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The lady I take care went to inpatient rehab recently for her decubitus ulcers. Good things that happened were we got a hospital bed for her at home and a new home care company. Bad things: When she went in, she was frail, but lucid most of the time, had a sense of humor, could feed herself, and we had made progresson the contractures in her legs. She came home dehydrated and nearly catatonic, the leg contractures were worse, with new ones starting in her arms, and she's unable to feed herself or drink water by herself. We literally have to feed her with an eyedropper. What did those people do to her?

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LokiGrrl: I hear you! My mother was being kicked out of a Nursing Home because she was "deemed too well to stay there." Less than 48 hours later, she suffered a stroke there. They transported her to the hospital where she deceased.
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My father was at a rehab and was discharged with dehydration, overmeds, and a raging UTI. The hospital was amazed he was still alive. They couldn't even draw blood as it was too thick BUT he was on blood thinners. First and foremost, these places do not make sure elderly patients are hydrated. Also, check their medication dosage and if it's being given correctly. Request monthly blood and urine draws. I asked for medical records and because I didn't have POA I couldn't get any info. GET A POA FOR EVERY SENIOR CITIZEN IN YOUR LIFE. IF YOU DON'T YOU CAN'T HELP THEM. ASK AN ATTORNEY. DO NOT USE ONLINE POA FORMS.
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I didn't mean to blame anyone here for what happened. I was scared and frustrated when I posted and I appreciate all the responses, because they calmed my fears and helped me formulate a plan of what to do. The lady is still in the hospital because the rehab sent her home malnourished, dehydrated, and with a massive infection to boot, which they still haven't found the source of. We're hoping that when she is hydrated and nourished a little more, she will be able to pass a swallow eval. Otherwise she will have to go to SNF. I only want this lady to be healthy, or, if she is going to go, I'd like her to go easy and in comfort. Sorry if I offended anyone.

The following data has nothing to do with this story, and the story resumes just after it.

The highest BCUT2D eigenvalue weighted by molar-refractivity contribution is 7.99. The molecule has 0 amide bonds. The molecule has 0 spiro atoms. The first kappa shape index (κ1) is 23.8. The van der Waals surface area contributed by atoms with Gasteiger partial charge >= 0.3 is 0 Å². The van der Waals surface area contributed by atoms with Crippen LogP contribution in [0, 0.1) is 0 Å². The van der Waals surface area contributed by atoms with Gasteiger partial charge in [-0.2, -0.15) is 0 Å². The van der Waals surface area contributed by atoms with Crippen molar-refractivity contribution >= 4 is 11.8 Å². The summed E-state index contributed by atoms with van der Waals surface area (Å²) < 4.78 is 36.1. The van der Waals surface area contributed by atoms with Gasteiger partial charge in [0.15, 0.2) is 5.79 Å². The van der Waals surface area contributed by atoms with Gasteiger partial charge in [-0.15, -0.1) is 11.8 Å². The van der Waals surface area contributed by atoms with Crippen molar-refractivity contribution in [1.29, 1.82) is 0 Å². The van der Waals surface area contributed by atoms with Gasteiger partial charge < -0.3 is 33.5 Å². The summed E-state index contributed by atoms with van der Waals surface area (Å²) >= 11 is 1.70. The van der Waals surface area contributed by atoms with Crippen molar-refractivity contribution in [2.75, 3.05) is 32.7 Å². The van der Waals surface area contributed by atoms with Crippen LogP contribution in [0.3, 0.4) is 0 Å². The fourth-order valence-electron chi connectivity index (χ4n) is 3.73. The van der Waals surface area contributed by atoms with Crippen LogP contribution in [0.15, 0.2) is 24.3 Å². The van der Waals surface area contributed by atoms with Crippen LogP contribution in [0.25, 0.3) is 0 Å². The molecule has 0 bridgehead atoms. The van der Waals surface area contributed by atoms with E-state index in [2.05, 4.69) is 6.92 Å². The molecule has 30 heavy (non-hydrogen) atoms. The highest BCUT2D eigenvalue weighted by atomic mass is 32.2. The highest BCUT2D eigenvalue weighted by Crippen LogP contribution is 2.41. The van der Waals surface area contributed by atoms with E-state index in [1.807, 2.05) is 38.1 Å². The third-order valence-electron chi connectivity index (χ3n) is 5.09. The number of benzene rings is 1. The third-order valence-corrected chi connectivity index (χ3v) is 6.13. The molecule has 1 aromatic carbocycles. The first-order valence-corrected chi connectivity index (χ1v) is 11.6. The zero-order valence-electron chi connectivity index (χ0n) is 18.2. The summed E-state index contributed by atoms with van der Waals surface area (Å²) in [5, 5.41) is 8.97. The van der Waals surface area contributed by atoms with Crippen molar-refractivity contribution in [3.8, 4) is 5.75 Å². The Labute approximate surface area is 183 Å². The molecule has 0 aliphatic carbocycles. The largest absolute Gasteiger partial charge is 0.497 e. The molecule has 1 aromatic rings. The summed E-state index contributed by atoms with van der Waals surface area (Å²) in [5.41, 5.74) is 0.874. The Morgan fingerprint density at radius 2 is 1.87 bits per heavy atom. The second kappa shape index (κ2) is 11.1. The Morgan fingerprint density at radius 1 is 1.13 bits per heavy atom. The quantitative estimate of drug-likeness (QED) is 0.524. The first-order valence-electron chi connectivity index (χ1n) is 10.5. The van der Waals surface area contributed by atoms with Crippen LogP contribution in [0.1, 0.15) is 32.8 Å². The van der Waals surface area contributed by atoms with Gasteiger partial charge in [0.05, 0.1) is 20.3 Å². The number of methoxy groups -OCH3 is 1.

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ThereIsNoTry: Yes, of course we all care here. Excuse me, but the OP said "what did those people do to her?"
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sorry, my comment was addressed to llamalover47...
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Loki, what is your point? She got a good explanation that she needs to be careful that she is not overlooking the inevitable decline and if that's not the case she should get the nursing notes from the facility. Do you think that if she just said to the facility "what did you do to her?" they would offer any information at all? She needs to know what she is looking for ..... the nurses daily notes. Yes we do give a care here.
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LokiGrrl: Well, first of all, I think you need to ask your question "what did these people do to her?" to the rehab facility and not us. We are a caregiving forum. I am glad that your LO went to the hospital and got the needed tests done.
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I really wish I could take advantage of hospice for my Dad who is not going to die any time soon but whose quality of life is rather low. Hospice is a service, not a place, and I hear they offer emotional support for someone who needs it, like he does. If there is any chance that they are eligible please interview different hospice companies before you commit and find a good one who isn't in it for the money. It sounds like she is getting all the emotional support needed from you you guys and maybe doesn't need more. But they might help your friend as things get worse. I think you are doing a marvelous job.
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Update - she really perked up after some IV fluids. They are keeping her for observation, hopefully not for too long, and as soon as cultures are back they will begin more antibiotics. I think at the rehab they mistakenly attributed her lethargy and unresponsiveness to the Alzheimer's, when it was really infection and dehydration. She does have Alzheimer's, that's not really in dispute, but she's always been talkative and interested in what's going on, even if she does tell me about how her dead husband told her it was perfectly all right to drink Clorox (she has no access to the Clorox, rest assured) and that we have another house right next to this one. So I am hopeful, but will take yall's advice and try to be more proactive about being informed and keeping my roommate informed. Also I am going to go through the discharge papers with a fine tooth comb, since they include some daily notes and things. I really appreciate the help and support!